My dream restaurant in my little neighbourhood in Seattle has undergone some organisational adjustments since the onset of the COVID-19 pandemic.

The only way to order there now is on the restaurant’s website from the interactive menu. Back in the kitchen, they cook the dinner, and everybody just takes it out to the table.

I know everyone on the team, but in months, I’ve barely seen them. The boss is always coming around to search and banter on the tables. Overall, though, the workers are optimised for far less human contact. It certainly alters the feeling of eating.

The same pattern plays out through the tiny touchpoints of a variety of lives. It’s not just masks and alienation from society. There has been a greater societal change towards a focus on virtual processes in ways big and small.

In the morning, you can pre-order your coffee if you wish. You’ve already charged before you get there. You got tipped already. Someone’s going to hand it to you. Your name may also be pronounced correctly. (They might bring some of those robot baristas back.)

It remains to be seen whether movie theatres will ever return to full strength, but we already have virtual ticketing. You can walk into the theatre, find your popcorn and drinks in your secluded area ready for delivery, enjoy the video, and leave without ever talking to anybody.

You can only fill your bag with products labelled by RFID tags that provide the product and price details when you go to the grocery store. They are linked to a back-end payment device that charges you instantly using a wireless payment format such as Apple Pay, not only cashless, but fully touchless.

We’ve talked about the changes to education , healthcare and retail over the past several weeks as similar storeys play out across industries. But for each of us as people, what does it all mean to traverse this contactless world?

The biggest problem, from a security perspective, may be that your digital footprint is now a digital vapour trail. You cast a shadow of data wherever you go, which, taken together, shows who you are, what you want to do, your behaviours, your addictions.

There has been a tension for a long time between our desire to give up personal data, security and privacy, and our desire for convenience. Perhaps the tables have turned now. Convenience has been a norm. And people just get comfortable with what comes with it after a while.

At least in the U.S., we have long found the hard items to be “personally identifiable information”: Social Security numbers, driver’s licence and passport numbers, full addresses, bank accounts. But the GDPR of Europe is more in line with what PII in this contactless environment would mean.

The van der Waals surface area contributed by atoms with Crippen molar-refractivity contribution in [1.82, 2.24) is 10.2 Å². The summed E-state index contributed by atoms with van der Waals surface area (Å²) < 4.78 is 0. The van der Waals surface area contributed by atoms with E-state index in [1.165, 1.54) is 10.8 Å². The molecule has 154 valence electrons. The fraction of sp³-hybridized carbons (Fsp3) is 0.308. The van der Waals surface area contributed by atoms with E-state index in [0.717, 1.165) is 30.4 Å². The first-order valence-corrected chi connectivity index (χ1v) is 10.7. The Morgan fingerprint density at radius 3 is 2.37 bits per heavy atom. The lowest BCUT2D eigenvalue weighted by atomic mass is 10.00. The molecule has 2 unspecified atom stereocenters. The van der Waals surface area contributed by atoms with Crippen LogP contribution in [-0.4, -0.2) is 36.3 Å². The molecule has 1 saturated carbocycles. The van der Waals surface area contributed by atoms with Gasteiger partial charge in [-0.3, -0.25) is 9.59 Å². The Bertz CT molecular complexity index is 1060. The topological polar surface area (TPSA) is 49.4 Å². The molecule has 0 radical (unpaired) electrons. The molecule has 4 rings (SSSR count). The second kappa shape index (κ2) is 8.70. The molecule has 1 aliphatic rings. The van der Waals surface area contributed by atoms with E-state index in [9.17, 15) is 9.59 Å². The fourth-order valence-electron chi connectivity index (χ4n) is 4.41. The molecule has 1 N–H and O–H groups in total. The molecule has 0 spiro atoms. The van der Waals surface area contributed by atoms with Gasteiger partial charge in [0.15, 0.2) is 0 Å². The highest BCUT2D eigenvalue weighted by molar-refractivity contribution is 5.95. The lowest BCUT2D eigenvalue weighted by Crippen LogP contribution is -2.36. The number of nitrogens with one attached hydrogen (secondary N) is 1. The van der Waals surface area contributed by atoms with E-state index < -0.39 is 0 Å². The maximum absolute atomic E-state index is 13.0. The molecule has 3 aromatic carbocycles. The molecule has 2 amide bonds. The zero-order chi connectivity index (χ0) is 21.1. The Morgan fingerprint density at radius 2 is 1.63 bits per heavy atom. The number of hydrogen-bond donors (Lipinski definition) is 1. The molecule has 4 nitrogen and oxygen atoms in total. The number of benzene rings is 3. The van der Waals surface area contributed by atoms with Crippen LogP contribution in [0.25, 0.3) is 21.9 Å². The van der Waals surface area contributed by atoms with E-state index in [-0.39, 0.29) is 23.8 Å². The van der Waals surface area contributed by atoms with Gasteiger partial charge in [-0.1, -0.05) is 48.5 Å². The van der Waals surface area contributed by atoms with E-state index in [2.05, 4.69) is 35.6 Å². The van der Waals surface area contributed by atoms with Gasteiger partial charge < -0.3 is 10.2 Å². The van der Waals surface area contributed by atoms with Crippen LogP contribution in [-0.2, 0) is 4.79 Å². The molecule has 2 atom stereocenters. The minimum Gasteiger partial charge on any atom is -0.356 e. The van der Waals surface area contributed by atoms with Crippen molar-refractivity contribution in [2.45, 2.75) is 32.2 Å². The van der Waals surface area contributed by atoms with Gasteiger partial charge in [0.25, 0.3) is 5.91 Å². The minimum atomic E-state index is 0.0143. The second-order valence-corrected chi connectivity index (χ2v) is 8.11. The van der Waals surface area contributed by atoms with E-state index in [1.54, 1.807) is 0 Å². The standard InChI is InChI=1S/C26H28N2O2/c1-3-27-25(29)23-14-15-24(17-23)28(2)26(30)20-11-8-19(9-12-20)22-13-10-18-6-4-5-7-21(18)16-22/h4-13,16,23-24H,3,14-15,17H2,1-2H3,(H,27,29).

Under Article 4, ‘personal data’ also contains, in addition to certain standard indicators of PII, ‘… one or more variables unique to the physical, physiological, genetic, emotional, economic, cultural or social identity of the individual individual.’

A lot of work has been undertaken by the EU to understand what kinds of data are actually ‘personal’ and can be covered under the legislation. In other areas around the world, however, secrecy appears to be of little interest.

It bears looking at in the U.S. as we begin to respond to more complicated scenarios driven by smartphones. We are increasing the scale and scope of the data vapour trail by doing so, and this will only increase the capacity of corporations , government agencies and hostile actors to view the expenditure habits of individuals and predict their desires and needs.

Around the same time , 5 G is being introduced, edge computing is growing and there is an explosion of real-time analytics. In real time , the data is going to be leveraged. Retailers and attackers alike can be aware of what bourbon and your dream dessert you drink. They will know that you want to eat cups of peanut butter at least once a month. Maybe a personal chef doesn’t have as much intel. At what point does “personally identifiable information” become your interests, dislikes and habits?

Now you see an email promising free cups of peanut butter when you get home. You are suddenly more vulnerable than ever to a phishing attack. You just figure it’s a targeted ad. When you open the mail, you’re so used to the degree of personalization, you don’t even care about the chance.

Not just what you want, but also where you’ll be, hackers might know, making location-based phishing or other attacks as well. It’s an entirely new level of triangulation targeted not just at high-value government employees, but at everyone with an obviously safe bank account.

We’ll see how many of these processes, over time, return to the real world from the virtual world, but those virtual processes are likely to be here regardless. As a result, your PII is becoming a much richer, and actually much more risky, source of data about you.

If this extended definition of PII merely enables new ways of user comfort, or something more dystopian, would decide how the security community and policymakers react to this change.

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